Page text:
For me, reading Plath can be a way of shifting an embryo poem from its cavern into the articulated air. Between the terrible furor of her imagination and the stiletto precision of her language there remains, always, a palpable, vibrating cord. It is alive; its tremors are frightening. Here, for instance, is a stanza from "The Arrival of the Bee Box":
I lay my ear to furious Latin.I am not a Caesar.I have simply ordered a box of maniacs.They can be sent back.They can die, I need feed them nothing, I am the owner.
"Furious Latin." "Box of maniacs." "Simply." Here is a poet who comprehends the infinitesimal powers of her grammatical elements. Without using a single unusual verb, she nonetheless composes a stanza that is crammed with frustrated energy. Reading Plath is, if nothing else, a lesson in the subtle ancient art of the modifier.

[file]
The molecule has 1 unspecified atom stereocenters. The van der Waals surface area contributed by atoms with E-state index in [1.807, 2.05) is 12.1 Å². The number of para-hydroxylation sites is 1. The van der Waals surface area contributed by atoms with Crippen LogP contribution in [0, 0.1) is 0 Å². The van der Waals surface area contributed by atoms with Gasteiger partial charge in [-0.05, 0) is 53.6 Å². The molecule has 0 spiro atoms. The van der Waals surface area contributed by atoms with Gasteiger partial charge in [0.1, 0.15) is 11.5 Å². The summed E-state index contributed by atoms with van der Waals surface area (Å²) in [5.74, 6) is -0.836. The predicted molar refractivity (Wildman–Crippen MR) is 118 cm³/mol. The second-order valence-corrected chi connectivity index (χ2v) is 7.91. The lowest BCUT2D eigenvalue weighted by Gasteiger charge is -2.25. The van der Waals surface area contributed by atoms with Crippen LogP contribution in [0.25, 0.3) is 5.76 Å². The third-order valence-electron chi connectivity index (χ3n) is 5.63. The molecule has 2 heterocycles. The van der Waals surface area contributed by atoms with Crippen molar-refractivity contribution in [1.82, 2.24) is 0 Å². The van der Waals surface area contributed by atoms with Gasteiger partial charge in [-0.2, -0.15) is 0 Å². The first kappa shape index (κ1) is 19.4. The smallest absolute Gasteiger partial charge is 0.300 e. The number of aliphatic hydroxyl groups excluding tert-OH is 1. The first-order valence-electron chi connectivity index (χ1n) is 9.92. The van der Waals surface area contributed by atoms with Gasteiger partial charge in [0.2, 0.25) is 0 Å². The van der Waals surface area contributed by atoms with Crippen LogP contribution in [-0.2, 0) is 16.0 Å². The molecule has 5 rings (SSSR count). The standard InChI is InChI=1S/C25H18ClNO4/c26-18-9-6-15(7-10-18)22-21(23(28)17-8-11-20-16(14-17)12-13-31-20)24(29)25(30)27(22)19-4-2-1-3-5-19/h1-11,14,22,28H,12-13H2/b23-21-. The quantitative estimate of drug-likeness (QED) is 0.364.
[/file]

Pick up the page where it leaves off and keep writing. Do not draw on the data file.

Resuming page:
So this week I copied out Plath poem after Plath poem. I avoided all the famous hysterical ones: "Lady Lazarus," "Daddy," etc.--those pieces in which topic overshadows linguistic substance. I didn't want the tabloid Plath; I wanted the poet. They are, of course, the same woman; but her legend often leads readers to cloak the drama of words with the drama of anecdote . . . as if the words themselves aren't her true sword and blood.